John Wick is a hunted man.
After murdering rival, Santino, within the sanctuary of the New York Continental hotel at the end of John Wick: Chapter 2, manager Winston (Ian McShane) grants John (Keanu Reeves) an hour’s start, before calling the incident in, leading to Wick being declared ‘excommunicado’, and having a $14 million (and rising) bounty placed on him, making John a target for assassins worldwide.
As John seeks to avoid his pursuers, he is able to retrieve artefacts that buy him safe passage to Casablanca, where he seeks help from fellow assassin Sofia (Halle Berry). Meanwhile the Adjudicator (Asia Kate Dillon) of Assassins’ governing body, The High Table, hires Zero (Mark Alan Dacascos) to enforce its bounty. Events return John to New York, where he will face off against Zero and associates, and find himself once more in the company of Winston, as the High Table seeks its price from both men.
2014’s John Wick ran a taut 101 minutes. Its sequel, 2017’s John Wick: Chapter 2, justified a more leisurely running time of 122 minutes. Now John Wick: Chapter 3 – Parabellum arrives at 131 minutes: this is too long for an entry in this franchise. The first film remains tightest. The second was flabbier, but more than compensated in its expanding of the world: the organisational structures, use of currency, armouring arrangements, and assassins’ code of conduct all deepened through the telling of that tale. At around two hours, it was more than long enough for a film that is, in general, a series of action set-pieces. And in that second film the action style was becoming a little repetitive – with many of Wick’s one-on-one kills looking similar, and even beginning to outstay its welcome by the end, though that stunning ending, and the world in which John now found himself, was remarkable.
A flaw in the second film relative to the franchise opener was (at least a perception of) the tendency to give Keanu Reeves too much to say. Reeves is an outstanding physical actor, and demonstrates a commitment to his work that more than justifies the success he has had. It is fair to say, however, that when tackling dialogue he perceives to be serious, his delivery can be flat, and suck energy from a scene; though his soft, sonorous voice is remarkable for how at odds it is with the in-universe reputation of the John Wick character – it does add to the effect to have him talk a little. On balance, it is a toss-up between Parabellum‘s predecessors for which is the better film – leanness vs. world building; fresh vs. familiar; straightforward vs. bullet-proof suits.
So where does Parabellum fit into this? The opening act of the film is, as audiences would expect, John Wick vs. the World – the assassin’s World anyhow. Exciting though that is, the film wisely moves on to give key focal points to our antagonists – the Adjudicator and Zero characters giving us identities on which to focus; while leaving our protagonist in a world where he remains at dire risk everywhere he goes. Providing the Sofia character to John is wise, on paper, as it should allow for a confidante, and a change of pace. It is a shame much of this section of the film feels like padding, however. The narrative drivers for John to be in Casablanca are undone almost immediately, once our lead returns to the US. To give Wick space from the centre of battle is the right instinct, but it costs narrative momentum, while adding unnecessary running time; even the major action set piece of Act 2 is too long, despite some inventive use of Sofia’s dogs.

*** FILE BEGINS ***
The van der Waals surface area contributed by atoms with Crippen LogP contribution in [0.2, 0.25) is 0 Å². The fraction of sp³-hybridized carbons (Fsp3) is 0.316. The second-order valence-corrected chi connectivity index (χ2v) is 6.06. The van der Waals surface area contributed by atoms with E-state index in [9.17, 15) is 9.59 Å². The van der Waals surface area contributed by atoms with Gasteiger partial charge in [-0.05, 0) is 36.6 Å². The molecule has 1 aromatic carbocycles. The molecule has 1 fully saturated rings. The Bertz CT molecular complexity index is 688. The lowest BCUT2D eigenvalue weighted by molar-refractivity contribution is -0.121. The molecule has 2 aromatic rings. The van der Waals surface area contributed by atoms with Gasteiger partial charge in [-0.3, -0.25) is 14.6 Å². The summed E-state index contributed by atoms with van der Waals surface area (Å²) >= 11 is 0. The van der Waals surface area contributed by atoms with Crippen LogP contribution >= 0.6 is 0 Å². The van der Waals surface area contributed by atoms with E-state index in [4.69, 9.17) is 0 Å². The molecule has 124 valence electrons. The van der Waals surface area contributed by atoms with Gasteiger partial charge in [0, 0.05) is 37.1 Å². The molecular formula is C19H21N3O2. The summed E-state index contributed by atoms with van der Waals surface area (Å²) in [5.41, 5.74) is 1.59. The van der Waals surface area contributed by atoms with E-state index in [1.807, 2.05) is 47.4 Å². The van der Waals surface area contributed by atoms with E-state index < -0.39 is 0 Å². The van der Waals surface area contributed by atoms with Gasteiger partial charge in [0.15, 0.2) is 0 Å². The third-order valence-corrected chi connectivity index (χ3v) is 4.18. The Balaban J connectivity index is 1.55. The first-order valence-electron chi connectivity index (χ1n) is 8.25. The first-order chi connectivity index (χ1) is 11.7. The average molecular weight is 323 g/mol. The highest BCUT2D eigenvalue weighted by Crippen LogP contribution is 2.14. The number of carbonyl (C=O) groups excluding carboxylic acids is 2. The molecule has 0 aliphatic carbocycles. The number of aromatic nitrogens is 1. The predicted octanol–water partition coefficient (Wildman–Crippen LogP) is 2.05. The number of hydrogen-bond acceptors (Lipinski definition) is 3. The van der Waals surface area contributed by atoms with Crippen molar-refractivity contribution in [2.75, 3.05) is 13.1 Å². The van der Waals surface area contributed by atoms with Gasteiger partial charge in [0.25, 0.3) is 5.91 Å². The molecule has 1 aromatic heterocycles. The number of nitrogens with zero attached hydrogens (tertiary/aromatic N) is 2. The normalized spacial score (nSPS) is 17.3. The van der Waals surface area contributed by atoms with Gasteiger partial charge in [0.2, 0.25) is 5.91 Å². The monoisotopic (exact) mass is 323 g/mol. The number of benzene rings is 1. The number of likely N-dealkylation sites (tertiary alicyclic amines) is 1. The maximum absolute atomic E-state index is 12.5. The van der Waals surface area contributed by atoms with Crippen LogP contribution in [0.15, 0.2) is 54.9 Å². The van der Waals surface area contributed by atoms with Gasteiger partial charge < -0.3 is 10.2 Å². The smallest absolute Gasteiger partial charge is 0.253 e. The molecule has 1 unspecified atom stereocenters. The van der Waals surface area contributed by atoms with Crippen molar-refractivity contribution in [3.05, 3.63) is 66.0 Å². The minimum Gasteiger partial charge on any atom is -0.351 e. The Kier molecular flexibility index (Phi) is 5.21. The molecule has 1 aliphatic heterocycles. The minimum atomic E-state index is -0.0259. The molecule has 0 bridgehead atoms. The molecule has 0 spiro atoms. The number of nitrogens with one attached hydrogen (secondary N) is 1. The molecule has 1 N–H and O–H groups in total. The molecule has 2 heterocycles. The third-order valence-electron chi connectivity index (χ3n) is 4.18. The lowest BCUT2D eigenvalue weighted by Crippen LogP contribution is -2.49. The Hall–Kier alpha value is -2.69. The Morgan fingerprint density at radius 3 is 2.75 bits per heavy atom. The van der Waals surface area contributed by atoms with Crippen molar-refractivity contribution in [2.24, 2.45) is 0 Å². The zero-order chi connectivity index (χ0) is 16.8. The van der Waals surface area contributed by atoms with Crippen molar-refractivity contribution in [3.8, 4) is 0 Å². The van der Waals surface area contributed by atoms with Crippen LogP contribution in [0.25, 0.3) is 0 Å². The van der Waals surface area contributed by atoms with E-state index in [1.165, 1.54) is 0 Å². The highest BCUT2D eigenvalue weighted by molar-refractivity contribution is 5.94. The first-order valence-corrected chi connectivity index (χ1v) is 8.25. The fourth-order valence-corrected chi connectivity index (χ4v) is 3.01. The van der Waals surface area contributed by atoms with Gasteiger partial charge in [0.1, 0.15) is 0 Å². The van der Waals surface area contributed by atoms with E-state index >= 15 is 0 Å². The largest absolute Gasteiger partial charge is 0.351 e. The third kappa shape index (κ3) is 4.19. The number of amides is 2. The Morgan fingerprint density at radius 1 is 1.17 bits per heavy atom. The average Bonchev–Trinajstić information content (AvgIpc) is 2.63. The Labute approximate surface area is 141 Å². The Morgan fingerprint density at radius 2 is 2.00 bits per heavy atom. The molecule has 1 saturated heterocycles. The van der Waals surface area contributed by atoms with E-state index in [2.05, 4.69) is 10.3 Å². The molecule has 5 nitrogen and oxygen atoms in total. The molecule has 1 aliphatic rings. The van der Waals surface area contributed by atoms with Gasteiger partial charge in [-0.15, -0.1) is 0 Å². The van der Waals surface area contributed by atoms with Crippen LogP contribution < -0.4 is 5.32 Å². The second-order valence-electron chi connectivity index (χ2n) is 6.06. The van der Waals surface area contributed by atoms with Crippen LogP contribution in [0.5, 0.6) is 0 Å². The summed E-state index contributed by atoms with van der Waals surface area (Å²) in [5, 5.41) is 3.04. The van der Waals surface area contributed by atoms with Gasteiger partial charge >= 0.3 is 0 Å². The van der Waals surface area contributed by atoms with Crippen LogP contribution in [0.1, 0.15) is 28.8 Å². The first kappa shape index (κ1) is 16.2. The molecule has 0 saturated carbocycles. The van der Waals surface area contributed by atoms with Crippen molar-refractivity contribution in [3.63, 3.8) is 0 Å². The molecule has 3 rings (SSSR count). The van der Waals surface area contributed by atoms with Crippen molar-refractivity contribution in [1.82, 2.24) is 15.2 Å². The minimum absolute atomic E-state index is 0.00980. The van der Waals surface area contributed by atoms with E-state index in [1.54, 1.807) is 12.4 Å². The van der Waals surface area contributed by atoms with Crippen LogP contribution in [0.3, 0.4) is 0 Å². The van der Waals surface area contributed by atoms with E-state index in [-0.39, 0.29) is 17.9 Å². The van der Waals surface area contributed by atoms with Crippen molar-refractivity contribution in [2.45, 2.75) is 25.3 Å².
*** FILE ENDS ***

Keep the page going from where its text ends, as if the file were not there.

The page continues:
On that point, the narrative structure fails to be as effective as either previous entry, in general. The mythos around Wick that was sold so strongly in the first acts of each – first as it becomes clear to Michael Nyqvist’s Viggo character who his son had antagonised (the Wick name being legendary), and second, where Viggo’s brother realises that Wick has arrived to reclaim his car – is not as clear here. By contrast, Parabellum casts John as under siege. Though it could be argued that the respect he is afforded by the sheer numbers sent to tackle him – a man without resources at this point – is as emboldening to the mythos: it is simply presented in a different way. That the film sought to add something new is to be applauded. The set-up to Chapter 2 – as great as that film is – was, by contrast, a rote excuse to get John back in the game. Similarly, in something like the Taken series, it was always a villain’s brother/close relative back for revenge. Parabellum is an organic continuation of our story in a way that Chapter 2 could not have been, given the first film had to stand alone.
Where Parabellum soars is in its action. All of these films have been top-notch in that regard, but director Chad Stahelski has found greater invention and variation here than in film two, where the wrestling to the floor, followed by a leg over the top, then a bullet to the head was getting repetitive. Here the style (largely) remains, but we have exceptional sequences on horseback, on bikes, as well as hand-to-hand – with more variation in style and weapon. Act 3 is also baggy, with action set pieces overstaying their welcome – but this is a minor quibble.
John Wick: Chapter 3 – Parabellum continues the exceptionally high standard of a series that has given Keanu Reeves a second – completely unexpected – action franchise, and completes a trilogy that now, definitively, is the better, by a distance, of the two: delivering three terrific films, against The Matrix‘s one (followed by two turgid sequels). Despite film two setting this up to complete a neat, tidy trilogy, the lack of any serious drop in quality suggests there is more than the filmmakers can do here – something also suggested by this film’s climax. More of this mythology is very welcome, but watch that running time guys.